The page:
Gestational Diabetes by malj


									                                  Gestational Diabetes

Gestational diabetes is a form of diabetes that begins during pregnancy and usually goes
away when the baby is born. About 7 % percent of all pregnant women in the U.S. are
diagnosed as having gestational diabetes. During pregnancy, the placenta (afterbirth) puts
out several hormones. These hormones block the effects of insulin. This is called insulin
resistance. Usually the pancreas is able over come insulin resistance by making more
insulin. If the pancreas can’t make enough insulin to keep blood glucose levels normal,
gestational diabetes will result.

Some women are at a higher risk for developing gestational diabetes than others. Risk
factors include: age over 25 years
                being overweight
                family history of diabetes
                belonging to American Indian, Hispanic, African American, or Asian
                             American ethnic groups
                previously having given birth to a large baby (over 9 pounds)

Pregnant women should be screened for gestational diabetes between 24 and 28 weeks of
pregnancy. Screening for gestational diabetes consists of drinking a sweet drink
containing 50 grams of glucose. An hour later a blood sample is taken. If the blood
sample is above 140, a more involved test called the glucose tolerance test is scheduled.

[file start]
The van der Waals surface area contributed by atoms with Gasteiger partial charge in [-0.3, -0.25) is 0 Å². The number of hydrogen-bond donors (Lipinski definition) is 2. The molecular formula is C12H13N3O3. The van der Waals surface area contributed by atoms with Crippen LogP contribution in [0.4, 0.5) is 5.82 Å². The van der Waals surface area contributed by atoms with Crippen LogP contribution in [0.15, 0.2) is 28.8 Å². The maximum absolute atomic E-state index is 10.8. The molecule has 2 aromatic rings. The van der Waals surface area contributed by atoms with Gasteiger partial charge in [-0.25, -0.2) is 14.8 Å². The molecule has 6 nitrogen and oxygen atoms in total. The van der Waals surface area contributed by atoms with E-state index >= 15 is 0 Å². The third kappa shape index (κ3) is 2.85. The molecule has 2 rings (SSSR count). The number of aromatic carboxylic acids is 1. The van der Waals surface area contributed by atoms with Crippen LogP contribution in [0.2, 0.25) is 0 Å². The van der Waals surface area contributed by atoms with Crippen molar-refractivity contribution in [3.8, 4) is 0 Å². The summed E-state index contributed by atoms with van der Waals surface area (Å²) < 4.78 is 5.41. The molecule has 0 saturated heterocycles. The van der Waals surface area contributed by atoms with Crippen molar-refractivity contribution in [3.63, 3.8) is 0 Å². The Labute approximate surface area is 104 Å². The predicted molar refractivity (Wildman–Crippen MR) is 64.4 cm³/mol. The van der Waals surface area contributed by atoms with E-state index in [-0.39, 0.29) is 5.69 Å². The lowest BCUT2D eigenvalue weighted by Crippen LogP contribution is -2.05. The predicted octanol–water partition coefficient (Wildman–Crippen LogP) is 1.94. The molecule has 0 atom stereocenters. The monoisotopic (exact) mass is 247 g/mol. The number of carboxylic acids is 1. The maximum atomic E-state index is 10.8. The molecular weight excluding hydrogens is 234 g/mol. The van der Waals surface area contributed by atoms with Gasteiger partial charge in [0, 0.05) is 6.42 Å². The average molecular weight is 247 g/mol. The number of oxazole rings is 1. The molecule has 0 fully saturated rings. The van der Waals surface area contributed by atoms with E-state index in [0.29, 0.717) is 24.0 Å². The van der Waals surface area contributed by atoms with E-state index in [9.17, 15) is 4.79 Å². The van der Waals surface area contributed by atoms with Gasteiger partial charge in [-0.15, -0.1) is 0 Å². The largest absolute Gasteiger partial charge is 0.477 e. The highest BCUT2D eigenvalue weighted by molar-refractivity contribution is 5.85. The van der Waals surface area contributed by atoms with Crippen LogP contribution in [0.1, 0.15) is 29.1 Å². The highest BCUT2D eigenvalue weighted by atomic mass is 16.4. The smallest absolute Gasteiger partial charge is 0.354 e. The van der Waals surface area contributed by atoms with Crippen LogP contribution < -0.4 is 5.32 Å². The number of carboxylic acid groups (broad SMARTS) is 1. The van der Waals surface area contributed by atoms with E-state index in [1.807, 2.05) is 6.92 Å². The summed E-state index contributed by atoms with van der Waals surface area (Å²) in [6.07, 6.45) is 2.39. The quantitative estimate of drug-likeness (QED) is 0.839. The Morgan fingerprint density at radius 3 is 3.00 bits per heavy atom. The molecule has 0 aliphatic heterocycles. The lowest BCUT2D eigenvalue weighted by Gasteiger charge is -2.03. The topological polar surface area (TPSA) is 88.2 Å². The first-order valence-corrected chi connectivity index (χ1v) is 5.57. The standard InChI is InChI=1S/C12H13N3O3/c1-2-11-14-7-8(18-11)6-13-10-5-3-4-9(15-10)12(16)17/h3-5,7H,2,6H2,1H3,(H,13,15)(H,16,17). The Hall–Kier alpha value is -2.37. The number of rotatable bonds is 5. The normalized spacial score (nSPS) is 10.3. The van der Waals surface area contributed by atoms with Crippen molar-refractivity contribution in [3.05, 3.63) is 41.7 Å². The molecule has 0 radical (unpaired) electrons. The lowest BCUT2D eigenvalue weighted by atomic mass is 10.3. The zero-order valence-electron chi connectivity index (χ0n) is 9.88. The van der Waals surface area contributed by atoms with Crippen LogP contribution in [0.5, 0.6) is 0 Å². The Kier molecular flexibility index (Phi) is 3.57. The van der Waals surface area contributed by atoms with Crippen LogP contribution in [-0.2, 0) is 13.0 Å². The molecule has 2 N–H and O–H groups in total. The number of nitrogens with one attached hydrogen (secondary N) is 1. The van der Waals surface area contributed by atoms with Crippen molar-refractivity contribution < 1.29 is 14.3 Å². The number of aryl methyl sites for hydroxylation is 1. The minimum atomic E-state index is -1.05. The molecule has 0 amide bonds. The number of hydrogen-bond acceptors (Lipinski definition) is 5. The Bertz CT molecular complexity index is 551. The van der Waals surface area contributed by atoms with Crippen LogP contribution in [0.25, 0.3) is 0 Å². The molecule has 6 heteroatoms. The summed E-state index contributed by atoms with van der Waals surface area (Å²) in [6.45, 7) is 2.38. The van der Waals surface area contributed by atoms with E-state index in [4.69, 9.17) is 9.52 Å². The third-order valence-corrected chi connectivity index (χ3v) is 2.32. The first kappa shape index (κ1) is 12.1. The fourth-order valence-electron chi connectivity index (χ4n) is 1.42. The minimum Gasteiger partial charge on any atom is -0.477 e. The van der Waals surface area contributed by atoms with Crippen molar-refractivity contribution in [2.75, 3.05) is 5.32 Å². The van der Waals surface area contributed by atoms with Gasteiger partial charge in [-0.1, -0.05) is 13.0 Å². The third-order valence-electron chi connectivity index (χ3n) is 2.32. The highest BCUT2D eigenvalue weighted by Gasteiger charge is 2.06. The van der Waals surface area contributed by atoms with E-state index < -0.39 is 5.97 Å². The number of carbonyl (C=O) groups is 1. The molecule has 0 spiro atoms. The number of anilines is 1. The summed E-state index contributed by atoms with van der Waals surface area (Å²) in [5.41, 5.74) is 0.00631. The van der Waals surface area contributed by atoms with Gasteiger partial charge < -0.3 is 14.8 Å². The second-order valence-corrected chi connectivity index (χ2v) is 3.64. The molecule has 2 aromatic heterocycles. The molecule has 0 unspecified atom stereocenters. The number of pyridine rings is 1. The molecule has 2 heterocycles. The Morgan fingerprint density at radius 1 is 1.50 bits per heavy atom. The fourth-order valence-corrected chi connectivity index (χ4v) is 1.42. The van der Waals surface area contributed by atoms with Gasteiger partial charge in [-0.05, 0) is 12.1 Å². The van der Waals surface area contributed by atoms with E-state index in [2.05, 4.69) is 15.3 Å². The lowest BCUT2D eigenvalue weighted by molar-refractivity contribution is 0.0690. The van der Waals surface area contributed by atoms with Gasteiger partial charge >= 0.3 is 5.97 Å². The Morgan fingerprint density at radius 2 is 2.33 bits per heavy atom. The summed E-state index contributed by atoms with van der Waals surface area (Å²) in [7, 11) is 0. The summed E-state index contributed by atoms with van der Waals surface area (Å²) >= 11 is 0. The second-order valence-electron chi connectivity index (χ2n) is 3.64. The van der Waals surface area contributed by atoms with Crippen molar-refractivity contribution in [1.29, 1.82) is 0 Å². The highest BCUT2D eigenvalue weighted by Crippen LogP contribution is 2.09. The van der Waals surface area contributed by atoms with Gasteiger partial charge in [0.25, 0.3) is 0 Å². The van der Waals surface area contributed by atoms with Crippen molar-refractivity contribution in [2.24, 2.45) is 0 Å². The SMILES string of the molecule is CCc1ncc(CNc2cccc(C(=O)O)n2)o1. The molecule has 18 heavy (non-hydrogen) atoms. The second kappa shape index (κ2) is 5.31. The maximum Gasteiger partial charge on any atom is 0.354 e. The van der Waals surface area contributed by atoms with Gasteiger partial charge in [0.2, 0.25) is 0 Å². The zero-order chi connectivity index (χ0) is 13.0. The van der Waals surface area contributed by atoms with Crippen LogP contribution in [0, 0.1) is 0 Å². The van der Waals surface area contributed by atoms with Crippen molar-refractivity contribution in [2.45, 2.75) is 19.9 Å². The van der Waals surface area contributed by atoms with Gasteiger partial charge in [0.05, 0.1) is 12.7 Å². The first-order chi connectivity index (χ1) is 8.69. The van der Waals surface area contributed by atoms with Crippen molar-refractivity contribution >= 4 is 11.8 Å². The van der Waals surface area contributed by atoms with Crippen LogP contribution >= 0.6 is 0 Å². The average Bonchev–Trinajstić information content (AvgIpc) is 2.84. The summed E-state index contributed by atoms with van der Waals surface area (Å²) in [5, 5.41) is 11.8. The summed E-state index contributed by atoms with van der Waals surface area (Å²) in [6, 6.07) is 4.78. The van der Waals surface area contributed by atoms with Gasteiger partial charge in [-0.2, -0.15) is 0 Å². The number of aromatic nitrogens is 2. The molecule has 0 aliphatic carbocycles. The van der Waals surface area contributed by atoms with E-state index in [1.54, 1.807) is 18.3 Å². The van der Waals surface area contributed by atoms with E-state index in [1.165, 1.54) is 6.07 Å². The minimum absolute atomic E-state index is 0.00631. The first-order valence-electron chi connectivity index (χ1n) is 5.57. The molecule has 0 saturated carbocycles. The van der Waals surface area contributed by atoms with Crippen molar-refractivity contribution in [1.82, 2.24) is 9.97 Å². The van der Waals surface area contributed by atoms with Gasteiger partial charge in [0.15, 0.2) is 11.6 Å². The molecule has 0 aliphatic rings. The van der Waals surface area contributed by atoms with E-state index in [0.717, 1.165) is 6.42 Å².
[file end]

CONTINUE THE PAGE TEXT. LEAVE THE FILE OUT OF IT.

A glucose tolerance test consists of having a blood sample taken after an overnight fast;
then drinking a sweet drink that contains 100 grams of glucose and having blood samples
taken one hour later, two hours later and three hours later. Fasting blood glucose should
be below 95, one hour blood glucose should be below 180, 2 hour blood glucose should
be below 155 and 3 hour blood glucose should be below 140. If two or more of the four
blood samples are high, gestational diabetes is diagnosed.

Women who are diagnosed with gestational diabetes need to consult with a registered
dietitian to design a balanced meal plan. Reasonable exercise (approved by a health care
provider) helps the body use insulin more efficiently. Women with gestational diabetes
also need to learn how to check their blood glucose levels with a blood glucose monitor.
Most women with gestational diabetes are able to control blood glucose with a meal plan
and exercise, but about 20% may require insulin injections.

About six weeks after delivery blood glucose should be checked. In most cases the blood
glucose will have returned to normal. Women who have had gestational diabetes are at
risk for developing Type 2 diabetes, so should have blood glucose checked at least every
three years. The child of a woman who had gestational diabetes is also at increased risk
of developing Type 2 diabetes.

Submitted by Karen Halderson, MPH, RD, LD, CDE
Extension Diabetes Coordinator
Adapted from Diabetes Care and materials from WebMD

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